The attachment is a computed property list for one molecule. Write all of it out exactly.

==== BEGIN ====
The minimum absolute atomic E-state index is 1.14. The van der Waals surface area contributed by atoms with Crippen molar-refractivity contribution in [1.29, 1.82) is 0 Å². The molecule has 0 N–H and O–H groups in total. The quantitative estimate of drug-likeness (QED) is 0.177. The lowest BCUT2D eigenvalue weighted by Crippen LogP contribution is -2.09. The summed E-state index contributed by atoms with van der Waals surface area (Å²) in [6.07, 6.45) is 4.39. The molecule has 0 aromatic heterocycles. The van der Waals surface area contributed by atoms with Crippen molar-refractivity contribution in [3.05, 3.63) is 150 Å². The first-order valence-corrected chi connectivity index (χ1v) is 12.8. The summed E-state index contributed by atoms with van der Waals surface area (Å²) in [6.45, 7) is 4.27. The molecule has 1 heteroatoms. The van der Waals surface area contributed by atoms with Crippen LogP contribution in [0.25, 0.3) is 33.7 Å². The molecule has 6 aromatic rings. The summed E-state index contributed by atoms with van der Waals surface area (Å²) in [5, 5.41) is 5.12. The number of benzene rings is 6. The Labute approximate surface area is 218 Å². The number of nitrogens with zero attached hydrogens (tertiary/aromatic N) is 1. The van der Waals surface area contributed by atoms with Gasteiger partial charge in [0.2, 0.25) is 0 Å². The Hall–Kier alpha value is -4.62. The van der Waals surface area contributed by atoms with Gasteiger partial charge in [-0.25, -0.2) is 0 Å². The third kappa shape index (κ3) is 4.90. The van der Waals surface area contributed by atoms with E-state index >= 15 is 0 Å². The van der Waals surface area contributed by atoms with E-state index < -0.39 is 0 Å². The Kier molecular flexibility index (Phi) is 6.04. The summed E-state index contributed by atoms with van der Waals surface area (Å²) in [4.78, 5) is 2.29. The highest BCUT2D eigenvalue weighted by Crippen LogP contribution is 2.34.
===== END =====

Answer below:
The minimum absolute atomic E-state index is 1.14. The van der Waals surface area contributed by atoms with Crippen molar-refractivity contribution in [1.29, 1.82) is 0 Å². The molecule has 0 N–H and O–H groups in total. The quantitative estimate of drug-likeness (QED) is 0.177. The lowest BCUT2D eigenvalue weighted by Crippen LogP contribution is -2.09. The summed E-state index contributed by atoms with van der Waals surface area (Å²) in [6.07, 6.45) is 4.39. The molecule has 0 aromatic heterocycles. The van der Waals surface area contributed by atoms with Crippen molar-refractivity contribution in [3.05, 3.63) is 150 Å². The first-order valence-corrected chi connectivity index (χ1v) is 12.8. The summed E-state index contributed by atoms with van der Waals surface area (Å²) in [6.45, 7) is 4.27. The molecule has 1 heteroatoms. The van der Waals surface area contributed by atoms with Crippen LogP contribution in [0.25, 0.3) is 33.7 Å². The molecule has 6 aromatic rings. The summed E-state index contributed by atoms with van der Waals surface area (Å²) in [5, 5.41) is 5.12. The number of benzene rings is 6. The Labute approximate surface area is 218 Å². The number of nitrogens with zero attached hydrogens (tertiary/aromatic N) is 1. The van der Waals surface area contributed by atoms with Gasteiger partial charge in [0.2, 0.25) is 0 Å². The Hall–Kier alpha value is -4.62. The van der Waals surface area contributed by atoms with Gasteiger partial charge in [-0.25, -0.2) is 0 Å². The third kappa shape index (κ3) is 4.90. The van der Waals surface area contributed by atoms with E-state index >= 15 is 0 Å². The van der Waals surface area contributed by atoms with E-state index < -0.39 is 0 Å². The Kier molecular flexibility index (Phi) is 6.04. The summed E-state index contributed by atoms with van der Waals surface area (Å²) in [4.78, 5) is 2.29. The highest BCUT2D eigenvalue weighted by Crippen LogP contribution is 2.34.